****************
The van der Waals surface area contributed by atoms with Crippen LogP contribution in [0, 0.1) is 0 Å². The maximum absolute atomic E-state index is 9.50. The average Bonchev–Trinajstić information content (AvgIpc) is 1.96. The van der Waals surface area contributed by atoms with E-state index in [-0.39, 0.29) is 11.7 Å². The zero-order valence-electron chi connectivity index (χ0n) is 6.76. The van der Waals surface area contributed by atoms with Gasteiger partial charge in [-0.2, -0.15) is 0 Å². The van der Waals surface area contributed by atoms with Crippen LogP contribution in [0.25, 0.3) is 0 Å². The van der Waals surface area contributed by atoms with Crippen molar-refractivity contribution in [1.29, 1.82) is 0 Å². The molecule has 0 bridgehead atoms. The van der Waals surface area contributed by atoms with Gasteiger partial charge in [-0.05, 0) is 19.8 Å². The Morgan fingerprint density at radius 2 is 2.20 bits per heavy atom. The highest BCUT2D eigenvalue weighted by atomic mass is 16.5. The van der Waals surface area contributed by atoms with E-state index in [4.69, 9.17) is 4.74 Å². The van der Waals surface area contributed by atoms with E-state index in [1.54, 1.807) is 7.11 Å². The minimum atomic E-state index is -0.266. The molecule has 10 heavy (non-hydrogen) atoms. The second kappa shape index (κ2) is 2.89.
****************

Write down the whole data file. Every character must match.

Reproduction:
The van der Waals surface area contributed by atoms with Crippen LogP contribution in [0, 0.1) is 0 Å². The maximum absolute atomic E-state index is 9.50. The average Bonchev–Trinajstić information content (AvgIpc) is 1.96. The van der Waals surface area contributed by atoms with E-state index in [-0.39, 0.29) is 11.7 Å². The zero-order valence-electron chi connectivity index (χ0n) is 6.76. The van der Waals surface area contributed by atoms with Gasteiger partial charge in [-0.2, -0.15) is 0 Å². The van der Waals surface area contributed by atoms with Crippen LogP contribution in [0.25, 0.3) is 0 Å². The van der Waals surface area contributed by atoms with Crippen molar-refractivity contribution in [1.29, 1.82) is 0 Å². The molecule has 0 bridgehead atoms. The van der Waals surface area contributed by atoms with Gasteiger partial charge in [-0.05, 0) is 19.8 Å². The Morgan fingerprint density at radius 2 is 2.20 bits per heavy atom. The highest BCUT2D eigenvalue weighted by atomic mass is 16.5. The van der Waals surface area contributed by atoms with E-state index in [4.69, 9.17) is 4.74 Å². The van der Waals surface area contributed by atoms with E-state index in [1.54, 1.807) is 7.11 Å². The minimum atomic E-state index is -0.266. The molecule has 10 heavy (non-hydrogen) atoms. The second kappa shape index (κ2) is 2.89.